What are capital gains?
Capital gains are profits made from the sale of real estate, investments and personal property. The Internal Revenue Service (IRS) classifies capital gains according to the length of time the taxpayer owned the property. Short-term capital gains refer to profits made from selling assets owned for one year or less, while profits earned on assets owned for more than one year are considered long-term capital gains.
Although many people associate the term with stocks and bonds, capital assets are anything an individual owns and uses for personal and investment purposes. This includes houses, furniture, coin collections, precious metals and jewelry.
According to the IRS, taxpayers must report and pay taxes on all capital gains. There is a capital gains tax exemption for the sale of a primary residence. As long as an owner lived in her primary residence for at least two of the last five years and hasn’t used the exemption within the past two years, she doesn’t have to pay capital gains taxes on the profit earned from the sale.
The IRS treats short-term capital gains as regular income and calculates the taxes due, using the taxpayer’s filing status and adjusted gross income. Long-term capital gains generally have a lower tax rate than short-term gains, capped at 20 percent in the highest tax bracket. Most taxpayers qualify for the 15 percent tax rate, and those with low incomes sometimes pay no taxes on capital gains.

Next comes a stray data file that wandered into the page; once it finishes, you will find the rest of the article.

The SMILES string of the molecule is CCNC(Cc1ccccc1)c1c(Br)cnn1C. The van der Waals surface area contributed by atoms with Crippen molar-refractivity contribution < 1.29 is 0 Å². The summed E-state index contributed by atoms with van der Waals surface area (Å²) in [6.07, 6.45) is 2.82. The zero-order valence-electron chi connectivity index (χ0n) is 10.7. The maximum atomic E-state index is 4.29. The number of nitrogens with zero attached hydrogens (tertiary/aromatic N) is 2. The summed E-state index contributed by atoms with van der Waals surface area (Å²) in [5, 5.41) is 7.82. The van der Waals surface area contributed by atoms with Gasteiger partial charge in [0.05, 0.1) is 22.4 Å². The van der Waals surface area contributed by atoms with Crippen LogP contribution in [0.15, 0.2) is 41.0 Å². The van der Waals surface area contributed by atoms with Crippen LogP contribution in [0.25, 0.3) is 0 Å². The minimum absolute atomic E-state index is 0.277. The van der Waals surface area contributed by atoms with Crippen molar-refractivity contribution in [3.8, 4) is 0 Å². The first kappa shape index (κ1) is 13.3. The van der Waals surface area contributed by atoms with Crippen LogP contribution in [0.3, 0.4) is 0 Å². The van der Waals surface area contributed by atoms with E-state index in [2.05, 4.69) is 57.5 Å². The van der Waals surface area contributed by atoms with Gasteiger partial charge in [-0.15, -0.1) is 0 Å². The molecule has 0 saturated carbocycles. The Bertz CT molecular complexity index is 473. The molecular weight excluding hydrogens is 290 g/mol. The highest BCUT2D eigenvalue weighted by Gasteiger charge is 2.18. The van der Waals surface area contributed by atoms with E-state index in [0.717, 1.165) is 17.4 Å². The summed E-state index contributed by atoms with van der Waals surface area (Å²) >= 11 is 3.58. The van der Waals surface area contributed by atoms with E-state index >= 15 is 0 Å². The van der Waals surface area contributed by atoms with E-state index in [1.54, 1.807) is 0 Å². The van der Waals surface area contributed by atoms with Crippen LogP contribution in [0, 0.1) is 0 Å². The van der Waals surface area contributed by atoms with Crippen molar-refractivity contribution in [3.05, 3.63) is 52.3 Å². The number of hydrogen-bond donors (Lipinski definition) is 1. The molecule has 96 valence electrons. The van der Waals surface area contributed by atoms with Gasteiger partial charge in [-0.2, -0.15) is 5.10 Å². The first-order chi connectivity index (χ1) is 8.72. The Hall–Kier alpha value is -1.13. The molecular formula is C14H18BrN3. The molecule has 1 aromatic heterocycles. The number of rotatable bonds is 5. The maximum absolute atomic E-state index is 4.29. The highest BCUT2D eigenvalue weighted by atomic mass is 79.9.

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Capital gains example
Jeff bought a vacation home for $100,000 and used it as a rental property for five years before selling it for $150,000, giving him a capital gain of $50,000. Since he owned the property for more than one year, he calculated his long-term capital gain based on his tax bracket. Since his annual income placed him in the 15 percent tax bracket ($37,651 to $91,150 for a single person in 2016), he didn’t have to pay any taxes on the profit.